We found that the function of digital platforms in the sector is contingent on the historical organisation of domestic work, rather than any fundamental re-organisation of the supply chain. Unlike in the global North, platforms in India have thus far been unable to ‘gig-ify’, that is, break up most tasks that constitute domestic work – including child and elderly care and cooking – into short-term granular services that have been standardised. Domestic workers continue to find regular term full-time placements through marketplace platforms, which only connect employers to workers with no other role in determining work conditions. HelpersNearMe and Helper4u are examples of platforms that play this role by listing profiles of workers and making these available to employers. These placements are no different from work in the ‘offline’ sector, with complete informality and very little standardisation around hours, wages, and task constitution. As compared to this, on-demand platforms that offer short-term gigs (similar to the Uber model) have grown exponentially in the ‘deep’ cleaning segment by marketing it as a professional service with higher value than ‘regular’ cleaning services.

The function of digital platforms in the sector is contingent on the historical organisation of domestic work, rather than any fundamental re-organisation of the supply chain.

Cleaning gigs provided by on-demand companies have higher hourly wages than ‘regular’ cleaning services in the traditional sector. But accessing these opportunities requires workers to have regular access to a smartphone throughout the day, to be able to accept or reject tasks and receive payments through a mobile application or web-portal. Women workers from low income families have very low levels of digital access, with most phones being shared between families and controlled by male members. Also, the use of technical equipment such as vacuum cleaners and chemicals has led to deep cleaning being viewed as a masculine task. As a result, almost all cleaning workers we identified in the on-demand sector were men, even though cleaning is a feminised job role in the traditional economy. Some cleaning workers we spoke to did not identify as domestic workers at all, but rather viewed their work as holding a higher status than traditional cleaning. This trend of masculinisation of a job role coinciding with higher wages and social status has also been seen in other sectors globally, such as software programming.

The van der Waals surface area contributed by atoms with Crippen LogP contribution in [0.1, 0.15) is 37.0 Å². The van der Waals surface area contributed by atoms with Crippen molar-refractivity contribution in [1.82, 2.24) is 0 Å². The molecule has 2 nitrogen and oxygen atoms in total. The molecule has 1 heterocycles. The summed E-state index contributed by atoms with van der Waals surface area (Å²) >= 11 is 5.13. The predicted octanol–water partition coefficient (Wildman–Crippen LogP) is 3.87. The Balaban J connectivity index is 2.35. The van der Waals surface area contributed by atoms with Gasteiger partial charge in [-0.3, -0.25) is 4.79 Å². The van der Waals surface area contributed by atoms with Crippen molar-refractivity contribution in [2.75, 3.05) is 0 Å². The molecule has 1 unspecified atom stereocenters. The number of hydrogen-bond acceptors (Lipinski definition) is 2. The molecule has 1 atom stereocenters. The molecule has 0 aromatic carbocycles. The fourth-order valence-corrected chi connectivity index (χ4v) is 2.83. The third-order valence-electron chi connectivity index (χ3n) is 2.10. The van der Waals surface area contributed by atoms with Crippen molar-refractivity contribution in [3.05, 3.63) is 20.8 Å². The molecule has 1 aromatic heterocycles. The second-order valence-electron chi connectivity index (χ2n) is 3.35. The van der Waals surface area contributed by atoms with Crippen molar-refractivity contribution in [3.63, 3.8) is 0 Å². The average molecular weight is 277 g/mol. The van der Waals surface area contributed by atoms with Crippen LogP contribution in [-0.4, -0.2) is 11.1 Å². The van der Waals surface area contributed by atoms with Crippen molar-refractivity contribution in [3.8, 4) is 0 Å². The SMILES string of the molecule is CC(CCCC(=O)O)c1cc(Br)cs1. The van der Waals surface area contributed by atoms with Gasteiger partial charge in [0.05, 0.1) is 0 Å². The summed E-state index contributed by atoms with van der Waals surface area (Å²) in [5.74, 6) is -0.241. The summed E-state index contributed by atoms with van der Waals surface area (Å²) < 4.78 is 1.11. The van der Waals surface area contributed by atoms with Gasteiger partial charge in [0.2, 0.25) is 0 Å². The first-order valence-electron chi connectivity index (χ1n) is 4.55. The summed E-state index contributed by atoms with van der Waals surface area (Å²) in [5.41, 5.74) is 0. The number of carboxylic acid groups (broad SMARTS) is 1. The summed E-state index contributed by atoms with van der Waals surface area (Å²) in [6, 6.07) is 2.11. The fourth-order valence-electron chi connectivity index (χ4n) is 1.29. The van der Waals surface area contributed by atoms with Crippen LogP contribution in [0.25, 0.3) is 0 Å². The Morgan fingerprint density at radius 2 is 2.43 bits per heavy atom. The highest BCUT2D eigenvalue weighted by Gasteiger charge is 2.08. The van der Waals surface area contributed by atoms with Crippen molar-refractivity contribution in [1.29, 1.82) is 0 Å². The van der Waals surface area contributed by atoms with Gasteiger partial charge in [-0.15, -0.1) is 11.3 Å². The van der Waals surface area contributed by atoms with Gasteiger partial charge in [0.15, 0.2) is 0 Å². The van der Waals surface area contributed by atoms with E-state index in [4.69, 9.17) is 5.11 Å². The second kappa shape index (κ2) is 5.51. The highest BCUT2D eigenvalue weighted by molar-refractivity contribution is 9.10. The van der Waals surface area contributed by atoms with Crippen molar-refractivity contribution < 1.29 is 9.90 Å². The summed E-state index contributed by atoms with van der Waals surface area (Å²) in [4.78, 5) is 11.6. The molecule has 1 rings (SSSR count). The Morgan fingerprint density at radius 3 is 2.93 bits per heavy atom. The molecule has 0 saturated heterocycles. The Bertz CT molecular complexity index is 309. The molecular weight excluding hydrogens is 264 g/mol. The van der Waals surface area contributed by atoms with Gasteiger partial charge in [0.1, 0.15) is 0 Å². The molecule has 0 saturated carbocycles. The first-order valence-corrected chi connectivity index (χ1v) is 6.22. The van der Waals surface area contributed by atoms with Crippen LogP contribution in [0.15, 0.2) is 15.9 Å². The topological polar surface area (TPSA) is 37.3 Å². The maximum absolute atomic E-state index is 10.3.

Illustration by Shruti Lal

Promises and risks of low-tech platforms

One of the reasons that women workers are more likely to find work through marketplace platforms rather than on-demand agencies is because they only require workers to have a basic or feature phone for one-time registration, and subsequently to answer calls from potential employers or the platform. Most platforms in this category do not intervene in task allocation or terms of work, which are negotiated directly between workers and employers. Algorithms and digital interfaces then only facilitate matching, as opposed to on-demand work where all aspects of the job are determined by the platform. This allows women workers to register using shared family phones, or those of their friends, neighbours, and in the case of one of our respondents, her landlady’s phone number. These platforms then may be able to provide placement opportunities to workers who are unable to find work through word-of-mouth networks. This is especially crucial as a result of the unemployment crisis triggered by the COVID-19 pandemic. However, unlike with the on-demand model, these platforms do not offer increased wages or provide better conditions of work.